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Indian Sikhs take up French turban rights issue
NEW DELHI, March 4 |
NEW DELHI, March 4 (Reuters) - Indian Sikhs urged the government on Wednesday to ask France to withdraw a ban on wearing turbans in public schools, officials said.
The Sikh religion requires followers to grow their hair and wear a turban, while children must wear traditional Sikh headgear called the "patka" or "dastaar" in school.
France banned wearing turbans and Muslim headscarves in its public schools in 2004, saying it was aimed at checking what they said was the rising influence of radical Islam among France's large Muslim population. Indian Sikhs say the ban denies them religious freedom.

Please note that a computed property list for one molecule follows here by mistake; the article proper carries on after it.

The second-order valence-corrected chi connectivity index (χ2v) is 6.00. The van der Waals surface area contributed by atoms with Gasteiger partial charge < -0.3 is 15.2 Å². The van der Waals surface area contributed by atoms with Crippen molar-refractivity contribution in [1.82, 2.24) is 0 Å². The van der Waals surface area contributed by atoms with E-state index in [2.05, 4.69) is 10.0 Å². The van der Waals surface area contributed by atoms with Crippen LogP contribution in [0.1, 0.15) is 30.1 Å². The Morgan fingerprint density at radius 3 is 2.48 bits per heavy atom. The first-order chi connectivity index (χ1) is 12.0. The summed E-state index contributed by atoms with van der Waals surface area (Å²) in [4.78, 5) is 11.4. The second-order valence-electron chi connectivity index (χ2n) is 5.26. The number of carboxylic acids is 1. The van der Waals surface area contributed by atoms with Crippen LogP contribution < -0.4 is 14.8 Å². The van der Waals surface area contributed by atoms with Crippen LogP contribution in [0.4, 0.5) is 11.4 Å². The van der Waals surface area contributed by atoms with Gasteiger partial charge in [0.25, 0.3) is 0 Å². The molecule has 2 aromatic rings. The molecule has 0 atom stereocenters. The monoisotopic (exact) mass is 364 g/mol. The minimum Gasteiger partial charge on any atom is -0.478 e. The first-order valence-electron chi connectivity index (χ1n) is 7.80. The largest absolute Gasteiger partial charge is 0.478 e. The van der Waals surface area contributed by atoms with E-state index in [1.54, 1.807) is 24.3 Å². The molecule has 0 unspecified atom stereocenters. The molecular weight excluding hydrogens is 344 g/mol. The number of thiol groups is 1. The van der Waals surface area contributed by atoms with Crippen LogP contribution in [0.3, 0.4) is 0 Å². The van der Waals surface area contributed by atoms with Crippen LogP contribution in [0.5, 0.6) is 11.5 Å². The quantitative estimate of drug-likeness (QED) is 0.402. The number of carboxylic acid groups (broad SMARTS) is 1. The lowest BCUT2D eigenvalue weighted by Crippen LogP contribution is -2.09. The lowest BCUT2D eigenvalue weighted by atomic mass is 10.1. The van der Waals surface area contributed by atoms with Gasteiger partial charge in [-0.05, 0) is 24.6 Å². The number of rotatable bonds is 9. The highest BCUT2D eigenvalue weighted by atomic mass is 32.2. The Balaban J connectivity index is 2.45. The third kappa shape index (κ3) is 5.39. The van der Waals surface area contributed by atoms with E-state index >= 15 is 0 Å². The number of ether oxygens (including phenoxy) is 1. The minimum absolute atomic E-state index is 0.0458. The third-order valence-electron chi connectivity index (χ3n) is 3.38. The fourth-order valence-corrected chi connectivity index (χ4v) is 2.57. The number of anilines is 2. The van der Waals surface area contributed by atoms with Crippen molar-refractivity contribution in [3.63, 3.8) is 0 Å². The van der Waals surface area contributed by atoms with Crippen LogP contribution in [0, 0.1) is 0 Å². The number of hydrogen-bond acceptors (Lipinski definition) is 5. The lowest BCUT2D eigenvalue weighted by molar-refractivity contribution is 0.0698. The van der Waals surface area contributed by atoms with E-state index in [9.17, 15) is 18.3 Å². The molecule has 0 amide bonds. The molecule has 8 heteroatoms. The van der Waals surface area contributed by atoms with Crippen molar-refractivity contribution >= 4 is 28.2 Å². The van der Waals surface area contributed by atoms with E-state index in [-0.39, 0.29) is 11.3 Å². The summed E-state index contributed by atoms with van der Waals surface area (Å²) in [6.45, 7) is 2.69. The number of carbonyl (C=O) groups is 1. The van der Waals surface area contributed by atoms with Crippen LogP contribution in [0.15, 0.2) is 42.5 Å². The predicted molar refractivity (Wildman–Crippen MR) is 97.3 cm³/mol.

On Wednesday, the government in the northern Sikh-dominated state of Punjab passed a resolution in the state assembly, demanding France lift the ban there.
"This house unanimously and strongly recommends to the Government of India to take up with the highest French authorities the matter pertaining to the imposition of a ban by the Government of France," the resolution read.
Last year, Hindu parents at a school in Punjab protested after a school's Sikh authorities asked all students to wear traditional Sikh headgear to school. (Reporting by Bappa Majumdar; Editing by Paul Tait)
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